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Conscious Leadership in Action: What To Do About Loneliness At the Top?

By 3p Contributor

By Aaron Kahlow

A common struggle I see with mission-driven entrepreneurs is that they feel super alone. “I should be happy about starting my company,” they tell themselves. “But it’s like there’s no one I can talk to who gets what I’m going through.”

I’ve been there — and it's tough. And especially when the pressure is on, there are a rare few who can truly understand your stress and aloneness. Tackling this challenge is no minor feat, nor one that has easy solutions. But there are ways.

We all need someone to talk to authentically and to whom we have the courage to show our vulnerable side. Part of the challenge is that our existing support groups — partners/spouses, friends, or colleagues — are not people we feel can truly understand our entrepreneurship challenges. Or perhaps we find ourselves not wanting to share with these people at this level because our past expectations and hang-ups with them get in the way of their delivering the support we need.

The next major hurdle is our own egos. As leaders and entrepreneurs, we are built into heroic figures who should be able to handle anything that comes our way and just "power through it" if necessary. And now, with no one around who we feel can understand our challenges and our feeling of not living up to this fictitious character in our heads, we hit a wall that does not allow the stress steam a release valve. It's dangerous.

What do we do?

The first tendency for many of us caught up in the self-created world of leadership stress and anxiety is to simply fall back on the sacrificial sword we so often use: the notion that "company comes first." This notion is, in the end, false, but because we have been led to hold this idea sacred as a rite of passage, we can turn it into a tool.

To have your company functioning at its highest level, you must be functioning at your highest level, a level where there is clarity about what is most important for the company so that you can see above the day-to-day happenings to the vision and direction the company’s success demands. A level where you stay calm and present with others — and not the faking-it kind of presence, either, where you are seething under the smile. You must authentically give your team the energy and confidence they need to succeed.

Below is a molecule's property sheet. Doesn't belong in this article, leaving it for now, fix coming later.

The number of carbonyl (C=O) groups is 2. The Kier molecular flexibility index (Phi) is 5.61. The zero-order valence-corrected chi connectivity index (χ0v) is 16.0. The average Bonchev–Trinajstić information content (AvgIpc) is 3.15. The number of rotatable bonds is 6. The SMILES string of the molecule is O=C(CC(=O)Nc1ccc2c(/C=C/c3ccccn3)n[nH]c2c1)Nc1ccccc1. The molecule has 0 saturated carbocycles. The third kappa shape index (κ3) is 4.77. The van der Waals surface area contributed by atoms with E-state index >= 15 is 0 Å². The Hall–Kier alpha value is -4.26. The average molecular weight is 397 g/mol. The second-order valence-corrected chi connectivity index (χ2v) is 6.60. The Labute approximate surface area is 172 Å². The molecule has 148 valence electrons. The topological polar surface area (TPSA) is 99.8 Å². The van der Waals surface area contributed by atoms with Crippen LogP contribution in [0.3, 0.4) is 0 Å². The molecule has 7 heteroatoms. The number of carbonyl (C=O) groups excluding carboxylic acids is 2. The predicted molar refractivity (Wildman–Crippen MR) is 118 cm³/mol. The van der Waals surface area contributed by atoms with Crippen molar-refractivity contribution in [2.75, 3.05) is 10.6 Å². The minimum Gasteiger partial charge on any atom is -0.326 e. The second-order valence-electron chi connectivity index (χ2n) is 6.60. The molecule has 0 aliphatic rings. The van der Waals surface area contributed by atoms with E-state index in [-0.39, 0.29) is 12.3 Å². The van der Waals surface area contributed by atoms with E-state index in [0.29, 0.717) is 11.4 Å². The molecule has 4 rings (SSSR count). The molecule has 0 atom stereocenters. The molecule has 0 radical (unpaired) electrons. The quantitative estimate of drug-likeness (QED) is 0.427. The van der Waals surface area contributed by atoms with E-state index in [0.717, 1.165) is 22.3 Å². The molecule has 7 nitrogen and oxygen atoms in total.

The fact that your company’s success is tied up with your mental health is reason enough for putting your own sanity first and seeking support. Even your board can agree with this notion.

Support, but where?

So where can you go to get support that feels valuable, safe, and deeply understanding of your needs as a leader and entrepreneur? Look to three key places.

1. Your peers: You probably know a lot of fellow leaders or people in your industry. Simply ask them out for lunch and start talking. If you begin to have a good, heartfelt conversation, maybe you make that lunch a weekly or monthly routine. Try a few folks out in this audition. I think you’ll like it.

2. Your community: Many of us belong to a church, sangha, or related spiritual group — or at least used to. If you don't, maybe go to one in your neighborhood or look for one online. Many of us in the mindfulness space have an intimate group of five to seven people that meets once a month simply to ask two questions:

  • What's worth talking about as a group?

  • What needs to come out of you?

Ask both questions from the heart, not the head. You’re not there to share philosophy or solve problems analytically. You'll find much more support if you re-engage or engage more deeply in existing communities.

3. A coach or confidant: There are very high expectations placed on those in this role that rarely get met, and many have not led the life you or I are seeking, so the advice is often very theoretical rather than based in deep experience. It can also be challenging in that a coach isn't playing the role we really seek: mentor. Yet because we so desperately want a mentor, we place them in an uncomfortable spot.

But finding a coach or confidant does seem to work for a lot of people, so my best advice here is that if the first or even second one you find doesn’t work, keep looking until you find one who does. In seeking a good fit, look toward the coach’s life experience to find one who can serve as mentor who has been there and done that.

Final reminder

To feel alone atop your organization is one of the most natural and common emotions for conscious leaders and entrepreneurs. It’s also one that needs your utmost attention and care. You need to face the feeling of being overwhelmed or burned out directly, and not just bury it after a private break-down or self-justified "Get over it, you're better than this" pseudo-pep talk. It will build up. And it will impair your ability to make good, clear-minded decisions. It also will severely affect your mental and physical health. So, make it a priority to find a solution. Your own happiness and joy, to say nothing of the success of the entire company, depends on your choice to courageously address any loneliness and fear you experience.

After founding and selling three successful companies in the online marketing space, Aaron Kahlow discovered the power of Zen mindfulness practice and turned his community building and entrepreneurial talents toward conscious leadership and sustainable business. In addition to his leadership role as Chief Expansion Officer at Conscious Company Media, he is the founder and CEO of Mindful Order of Being, a nonprofit that provides education and support for anyone seeking a better, more purpose-driven way to live. His mission is to help others turn mindfulness into a way of life that brings purpose, meaning, clarity, and greater joy.

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